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Barts Health perform over 140 urgent cancer operations during coronavirus pandemic by merging hospital waiting lists

PUBLISHED: 10:02 25 June 2020 | UPDATED: 10:17 25 June 2020

Barts Health NHS Trust has performed more than 140 urgent breast cancer surgeries during the coronavirus pandemic by merging waiting lists from the three hospitals where such surgeries are normally performed. Picture: PA/Peter Byrne

Barts Health NHS Trust has performed more than 140 urgent breast cancer surgeries during the coronavirus pandemic by merging waiting lists from the three hospitals where such surgeries are normally performed. Picture: PA/Peter Byrne

PA Wire/PA Images

The team at Barts Health NHS Trust has performed more than 140 urgent breast cancer operations during the Covid-19 pandemic, by pooling staff and patients from three hospitals and introducing strict infection control protocols.

Staff shortages and reduced theatre space during the peak left many vital surgeries in jeopardy; in response, the trust merged waiting lists from the hospitals where breast cancer surgery is typically performed — St Bartholomew’s, Whipps Cross and Newham — ensuring that those most in need were seen first.

The majority of surgeries have taken place at St Bartholomew’s Hospital and in the independent sector (performed by Barts Health surgeons) under current NHS agreements,

In terms of measures taken to reduce infection, those undergoing surgery were asked to self-isolate for two weeks prior to their operation, and full PPE was worn by staff and patients at all times.

This strategy has allowed a significant number of urgent surgeries to take place in a timely fashion, something which has pleased trust breast surgeon Laura Johnson: “By working as one big team we avoided a situation whereby there was a backlog of people requiring surgery at one particular hospital.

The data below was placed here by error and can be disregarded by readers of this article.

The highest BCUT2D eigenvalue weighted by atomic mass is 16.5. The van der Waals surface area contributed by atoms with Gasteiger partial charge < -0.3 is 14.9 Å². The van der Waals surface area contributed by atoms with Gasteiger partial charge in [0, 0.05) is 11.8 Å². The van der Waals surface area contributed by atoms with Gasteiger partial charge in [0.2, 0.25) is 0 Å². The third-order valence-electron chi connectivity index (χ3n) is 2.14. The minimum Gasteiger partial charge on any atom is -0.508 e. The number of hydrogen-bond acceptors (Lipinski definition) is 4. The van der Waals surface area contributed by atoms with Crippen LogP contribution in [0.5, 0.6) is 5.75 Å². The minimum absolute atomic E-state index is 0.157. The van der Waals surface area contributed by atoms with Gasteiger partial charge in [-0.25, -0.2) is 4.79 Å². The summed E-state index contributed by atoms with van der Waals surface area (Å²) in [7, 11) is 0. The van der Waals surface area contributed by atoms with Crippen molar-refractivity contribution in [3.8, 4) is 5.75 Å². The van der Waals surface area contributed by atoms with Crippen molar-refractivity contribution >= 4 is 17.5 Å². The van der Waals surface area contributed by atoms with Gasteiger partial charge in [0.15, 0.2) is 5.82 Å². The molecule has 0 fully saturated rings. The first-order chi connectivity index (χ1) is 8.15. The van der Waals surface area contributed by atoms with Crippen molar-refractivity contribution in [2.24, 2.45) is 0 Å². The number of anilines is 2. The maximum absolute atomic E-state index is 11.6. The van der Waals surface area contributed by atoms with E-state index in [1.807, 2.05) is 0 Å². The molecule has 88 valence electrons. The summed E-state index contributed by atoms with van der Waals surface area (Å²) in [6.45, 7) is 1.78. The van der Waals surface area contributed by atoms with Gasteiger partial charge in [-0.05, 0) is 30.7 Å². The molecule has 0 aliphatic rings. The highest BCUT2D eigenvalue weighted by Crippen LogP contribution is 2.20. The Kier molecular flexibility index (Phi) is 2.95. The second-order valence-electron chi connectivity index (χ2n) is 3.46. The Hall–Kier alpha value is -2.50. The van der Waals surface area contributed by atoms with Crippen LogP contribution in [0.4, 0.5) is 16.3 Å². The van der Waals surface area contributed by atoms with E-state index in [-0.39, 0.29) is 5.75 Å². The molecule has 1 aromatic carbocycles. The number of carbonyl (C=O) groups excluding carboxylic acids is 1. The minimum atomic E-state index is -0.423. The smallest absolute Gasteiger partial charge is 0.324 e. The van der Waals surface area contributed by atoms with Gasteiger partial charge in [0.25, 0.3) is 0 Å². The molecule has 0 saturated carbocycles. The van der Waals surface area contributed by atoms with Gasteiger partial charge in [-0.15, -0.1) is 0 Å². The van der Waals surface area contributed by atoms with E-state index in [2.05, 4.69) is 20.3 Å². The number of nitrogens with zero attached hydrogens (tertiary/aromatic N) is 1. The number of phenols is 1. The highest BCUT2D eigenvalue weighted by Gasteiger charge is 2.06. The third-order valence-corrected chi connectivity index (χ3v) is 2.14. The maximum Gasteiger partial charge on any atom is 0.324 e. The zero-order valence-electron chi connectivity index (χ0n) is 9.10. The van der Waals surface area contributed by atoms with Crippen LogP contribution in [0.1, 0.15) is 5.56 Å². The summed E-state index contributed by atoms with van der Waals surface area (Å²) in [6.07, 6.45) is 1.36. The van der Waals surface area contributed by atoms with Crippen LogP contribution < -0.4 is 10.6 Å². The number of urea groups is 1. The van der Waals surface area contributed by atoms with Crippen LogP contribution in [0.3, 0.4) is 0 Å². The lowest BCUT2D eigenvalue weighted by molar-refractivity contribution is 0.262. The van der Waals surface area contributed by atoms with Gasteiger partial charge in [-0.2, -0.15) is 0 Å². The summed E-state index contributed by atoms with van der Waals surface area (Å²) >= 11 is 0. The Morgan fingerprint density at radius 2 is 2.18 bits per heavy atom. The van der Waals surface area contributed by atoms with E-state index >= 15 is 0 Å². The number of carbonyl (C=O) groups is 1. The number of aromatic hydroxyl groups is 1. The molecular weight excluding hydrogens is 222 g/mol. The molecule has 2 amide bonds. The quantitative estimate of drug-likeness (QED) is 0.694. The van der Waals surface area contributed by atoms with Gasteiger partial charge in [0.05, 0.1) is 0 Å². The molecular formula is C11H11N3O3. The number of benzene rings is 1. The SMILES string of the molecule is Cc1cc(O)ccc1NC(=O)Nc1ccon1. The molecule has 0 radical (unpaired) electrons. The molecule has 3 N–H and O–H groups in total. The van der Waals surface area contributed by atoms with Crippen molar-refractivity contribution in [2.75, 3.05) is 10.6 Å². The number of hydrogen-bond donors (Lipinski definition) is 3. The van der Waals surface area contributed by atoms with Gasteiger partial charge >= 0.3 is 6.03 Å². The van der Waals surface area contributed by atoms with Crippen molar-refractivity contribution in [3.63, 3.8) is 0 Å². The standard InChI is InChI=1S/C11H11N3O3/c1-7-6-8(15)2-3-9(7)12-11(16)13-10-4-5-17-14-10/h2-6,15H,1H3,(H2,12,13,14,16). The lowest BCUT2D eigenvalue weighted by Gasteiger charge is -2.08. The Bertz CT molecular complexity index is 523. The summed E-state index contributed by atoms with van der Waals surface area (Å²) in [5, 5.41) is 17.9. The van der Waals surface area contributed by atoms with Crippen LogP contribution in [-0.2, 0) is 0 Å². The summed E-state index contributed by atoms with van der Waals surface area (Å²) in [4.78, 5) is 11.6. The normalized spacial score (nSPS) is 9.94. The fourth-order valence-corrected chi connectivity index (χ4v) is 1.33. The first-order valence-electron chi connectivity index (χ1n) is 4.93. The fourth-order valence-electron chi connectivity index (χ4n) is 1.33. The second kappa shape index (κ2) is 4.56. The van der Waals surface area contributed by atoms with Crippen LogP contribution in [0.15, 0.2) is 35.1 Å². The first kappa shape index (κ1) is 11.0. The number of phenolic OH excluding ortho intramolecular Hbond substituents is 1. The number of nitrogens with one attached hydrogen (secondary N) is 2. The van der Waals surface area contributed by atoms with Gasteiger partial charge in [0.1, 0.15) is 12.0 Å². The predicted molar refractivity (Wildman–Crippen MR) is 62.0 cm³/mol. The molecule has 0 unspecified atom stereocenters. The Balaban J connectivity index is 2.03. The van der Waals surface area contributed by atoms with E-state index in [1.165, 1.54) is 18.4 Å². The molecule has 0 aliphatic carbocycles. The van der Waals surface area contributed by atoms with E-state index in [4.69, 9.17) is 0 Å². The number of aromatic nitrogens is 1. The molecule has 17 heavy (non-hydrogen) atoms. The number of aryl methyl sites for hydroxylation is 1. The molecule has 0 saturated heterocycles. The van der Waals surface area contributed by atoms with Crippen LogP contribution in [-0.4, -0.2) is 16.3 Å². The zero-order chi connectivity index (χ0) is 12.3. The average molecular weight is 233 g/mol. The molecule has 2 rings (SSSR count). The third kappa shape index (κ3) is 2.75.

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“Prioritising all patients based on their clinical need meant that, each patient, irrespective of their home site, had equal access to the surgical space available.

“Furthermore, if for any reason someone’s surgery could not take place, we were in a position to quickly and easily offer that slot to the next patient on the list.”

Professor Peter Schmid, a clinical lead at St Bartholomew’s, said that it was a “huge achievement” that “we were able to maintain a practically normal service” during the pandemic.

Working with a smaller team, the trust organised it so that a deputy surgeon was in place for every procedure, meaning that no scheduled theatre session has been lost over the past eight weeks.

This new system has also ensured fairness, said Laura, with merged waiting lists meaning that no one patient has been prioritised based on location.

In describing the operation as “a phenomenal effort”, the surgeon praised “everyone involved in keeping the service going”.


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